A University of California Hastings College of the Law graduate should no longer be allowed to practice law in California because she lied about having a disability in order to get more time to take the 2009 bar exam, the State Bar of California said Wednesday.

The lawyer, Leah Harmuth, received time and a half to take the July 2009 bar exam in a semiprivate room after claiming in a March 2009 application that she suffered a disability and had received similar accommodations as an undergraduate student at the University of Pennsylvania, according to the California Bar. Citing the confidentiality of admissions records, the agency did not specify the nature of Harmuth’s alleged disability.

California bar officials only learned of Harmuth’s falsehood in August 2011 after being notified by the New York State Board of Law Examiners that she had requested the same treatment from them under penalty of perjury in her application to take the February 2011 bar exam in New York. After determining that she received no university-approved special treatment as an undergraduate, the New York board disqualified Harmuth from taking the exam and barred her from applying for admission to be a lawyer in the state for two years. (A representative for the New York board did not return a call for comment Wednesday.)

Harmuth informed California bar officials about the New York findings herself in September 2011. A yearlong investigation and negotiations between her and her lawyer followed, according to a bar spokeswoman. (The investigation revealed that one professor at Penn gave her “unofficial testing accommodations,” and letters vouching for Harmuth’s good character were submitted from 11 references, including some in the legal community.) The agency recommended Wednesday that Harmuth’s license be canceled, and, according to a five-page stipulation released by California’s State Bar Court [her profile on LinkedIn and a personal website. While there, according to the LinkedIn profile, she did corporate and pro bono work and, as chair of the firm’s summer associate charitable giving foundation, helped raise more than $10,000. (A Morrison & Foerster spokeswoman did not immediately return a request for comment.)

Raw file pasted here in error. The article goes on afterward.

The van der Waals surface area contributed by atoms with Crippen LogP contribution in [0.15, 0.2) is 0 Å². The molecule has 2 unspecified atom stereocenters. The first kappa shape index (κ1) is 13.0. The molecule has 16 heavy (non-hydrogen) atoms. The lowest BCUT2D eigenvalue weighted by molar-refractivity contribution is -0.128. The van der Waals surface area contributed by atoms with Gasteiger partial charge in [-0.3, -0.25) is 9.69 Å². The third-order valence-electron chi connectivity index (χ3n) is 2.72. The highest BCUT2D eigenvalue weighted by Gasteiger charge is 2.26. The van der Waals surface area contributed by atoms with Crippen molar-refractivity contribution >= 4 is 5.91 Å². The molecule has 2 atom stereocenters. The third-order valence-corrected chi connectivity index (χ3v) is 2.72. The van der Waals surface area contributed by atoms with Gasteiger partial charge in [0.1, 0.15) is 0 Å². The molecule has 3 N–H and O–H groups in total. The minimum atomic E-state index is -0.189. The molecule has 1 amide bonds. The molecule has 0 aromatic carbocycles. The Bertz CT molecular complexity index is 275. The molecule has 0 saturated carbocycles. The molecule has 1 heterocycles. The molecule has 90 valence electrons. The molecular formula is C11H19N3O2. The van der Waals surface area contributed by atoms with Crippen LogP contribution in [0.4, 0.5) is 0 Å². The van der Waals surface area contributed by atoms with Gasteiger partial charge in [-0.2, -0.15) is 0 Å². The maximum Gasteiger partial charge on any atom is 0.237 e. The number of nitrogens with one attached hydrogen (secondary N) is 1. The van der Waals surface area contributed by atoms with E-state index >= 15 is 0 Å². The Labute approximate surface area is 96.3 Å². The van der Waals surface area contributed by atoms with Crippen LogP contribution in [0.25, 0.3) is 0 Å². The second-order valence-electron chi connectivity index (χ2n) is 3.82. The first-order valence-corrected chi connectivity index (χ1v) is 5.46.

Since then, Harmuth appears to have focused her career on the fashion and art industries. From 2009 to 2010, according to LinkedIn, she worked as a business analyst at high-end sportswear maker Bogner of America and is currently studying to earn a master’s degree in art business from Sotheby’s Institute of Art. Last summer, the profile says she worked at the Guggenheim Museum under a grant program that awards $1,000 for a nine-week internship in honor of the Guggenheim’s first director, Baroness Hilla von Rebay. LinkedIn lists an undergraduate degree from Penn in political science and Spanish, summa cum laude.

On her personal website, Harmuth describes herself as a consultant who advises gallery owners, art collectors, and artists “on matters pertaining to acquisitions, representation, consignment, provenance, and collection management,” along with analyzing the investment value of fine art. “As an ardent advocate for contemporary art, Leah believes in transparent transactions and in the virtue of demystifying the often opaque art world,” Harmuth’s site states.

In recommending that Harmuth’s license be canceled—a punishment that differs from disbarment in that it relates to how she was admitted to the bar rather than her actions as a lawyer—the California bar found that she committed acts of moral turpitude and dishonesty in violation of the business and professions code. Within roughly a month of a final order confirming her license cancellation, Harmuth must notify all clients and opposing counsel of her change in status, refund any unearned fees, and return all papers and property to clients.

Harmuth’s attorney Carol Langford, a professional responsibility lawyer and adjunct professor at UC Hastings and other San Francisco Bay Area law schools, did not immediately respond to a request for comment.